Iraqi PM Al Kadhimi meets US delegation in Baghdad

Iraqi prime minister discusses current political situation with US Assistant Secretary of State for Middle East Affairs Barbara Leaf

Barbara Leaf with Iraqi Prime Minister Mustafa Al Kadhimi in Baghdad. Photo: Iraqi Prime Minister's Office
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Iraqi Prime Minister Mustafa Al Kadhimi met US Assistant Secretary of State for Middle East Affairs Barbara Leaf for talks on the country’s political crisis on Sunday.

US President Joe Biden had a phone call with Mr Al Kadhimi on the same day and commended his leadership during the worsening tension and violence in Iraq, the White House said.

It said the two leaders agreed to stay in touch in the coming weeks.

At least 30 people were killed and more than 400 wounded last week after supporters of Shiite cleric Moqtada Al Sadr clashed with Iraqi troops inside the heavily fortified Green Zone.

The clashes came after 10 months of political deadlock in the country.

Mr Al Sadr's camp and that of the rival Shiite Co-ordination Framework bloc disagree over the appropriate way to dissolve parliament and hold early elections.

His party won the 2021 federal election but was not able to reach the legislative quorum to form a government that excluded his pro-Iran rivals.

Iraqi protesters chant anti-government slogans and carry the Iraqi national flag during a protest near the Supreme Judicial Council building in central Baghdad, Iraq, on September 2. EPA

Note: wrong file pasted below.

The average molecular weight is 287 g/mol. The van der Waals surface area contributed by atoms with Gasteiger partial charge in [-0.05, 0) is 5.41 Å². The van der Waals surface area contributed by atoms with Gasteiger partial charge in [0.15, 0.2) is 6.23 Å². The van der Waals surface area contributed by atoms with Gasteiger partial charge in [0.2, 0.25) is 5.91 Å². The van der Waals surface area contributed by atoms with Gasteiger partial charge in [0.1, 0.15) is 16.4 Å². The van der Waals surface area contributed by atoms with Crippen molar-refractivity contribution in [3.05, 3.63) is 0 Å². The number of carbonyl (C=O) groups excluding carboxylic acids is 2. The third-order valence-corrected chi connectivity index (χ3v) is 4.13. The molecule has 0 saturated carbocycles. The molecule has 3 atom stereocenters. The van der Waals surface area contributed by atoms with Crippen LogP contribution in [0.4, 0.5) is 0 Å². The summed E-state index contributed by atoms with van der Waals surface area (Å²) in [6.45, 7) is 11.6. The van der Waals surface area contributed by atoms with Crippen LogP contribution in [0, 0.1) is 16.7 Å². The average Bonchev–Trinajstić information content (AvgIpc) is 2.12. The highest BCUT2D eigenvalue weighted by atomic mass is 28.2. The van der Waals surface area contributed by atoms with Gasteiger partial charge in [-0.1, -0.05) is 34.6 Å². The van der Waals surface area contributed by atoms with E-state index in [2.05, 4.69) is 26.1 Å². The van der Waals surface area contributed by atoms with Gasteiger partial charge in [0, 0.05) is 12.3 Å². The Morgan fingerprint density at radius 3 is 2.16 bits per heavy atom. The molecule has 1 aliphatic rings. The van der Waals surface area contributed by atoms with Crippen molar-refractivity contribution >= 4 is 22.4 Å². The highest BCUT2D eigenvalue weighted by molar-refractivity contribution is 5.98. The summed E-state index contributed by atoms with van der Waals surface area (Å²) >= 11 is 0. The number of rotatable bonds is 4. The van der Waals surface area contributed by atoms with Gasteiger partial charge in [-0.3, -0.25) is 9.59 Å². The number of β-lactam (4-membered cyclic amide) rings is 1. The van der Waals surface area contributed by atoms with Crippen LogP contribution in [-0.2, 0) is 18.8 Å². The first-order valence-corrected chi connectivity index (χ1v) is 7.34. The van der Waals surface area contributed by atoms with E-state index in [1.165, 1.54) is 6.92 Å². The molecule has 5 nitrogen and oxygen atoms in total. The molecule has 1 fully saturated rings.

Earlier on Sunday evening, Ms Leaf and Iraq's Parliament Speaker Muhammad Al Halbousi discussed the importance of overcoming the crisis in the country, the Iraqi News Agency reported.

“During the meeting, regional and international developments were also discussed, as well as a number of issues of common interest,” the speaker's media office said.

“Ms Leaf confirmed her country's continued support for Iraq in accordance with the strategic framework agreement between the two countries and work to strengthen the partnership between Baghdad and Washington.”

The statement noted the importance of “strengthening the national dialogue between Iraqi leaders to overcome the crisis that the country is going through”.

Parliament staff back to work

On Sunday, Iraqi parliament staff returned to work for the first time since Mr Al Sadr's supporters stormed the legislature in late July, an assembly official said.

“All parliament staff have returned to work,” after orders issued on Saturday night, the parliament official told AFP.

“Operations in parliament had been suspended since protesters stormed the legislature's building.”

The protesters had staged a sit-in outside the assembly for weeks after initially storming it to demand fresh elections and the dissolution of parliament.

They pulled out last Tuesday at Mr Al Sadr's orders after about 24 hours of violence, which pitted them against the army and Iran-backed factions, left more than 30 Al Sadr supporters dead.

The battles that started when Al Sadr supporters stormed the government palace in the capital's fortified Green Zone marked one of the deadliest episodes of street violence in the country in about three years.

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In a statement posted on Twitter on Sunday, Mr Al Halbousi suggested an agenda for a second national dialogue session that follows a previous round held on August 17.

The dialogue sessions are part of a bid to end a political stalemate that has left Iraq without a new government, prime minister or president since elections last October.

The first session was boycotted by Mr Al Sadr's representatives.

Mr Al Halbousi did not set a time frame for the coming talks but said they should “set a date for early parliamentary elections” and discuss the election of a president and formation of a government.

Updated: September 05, 2022, 6:15 AM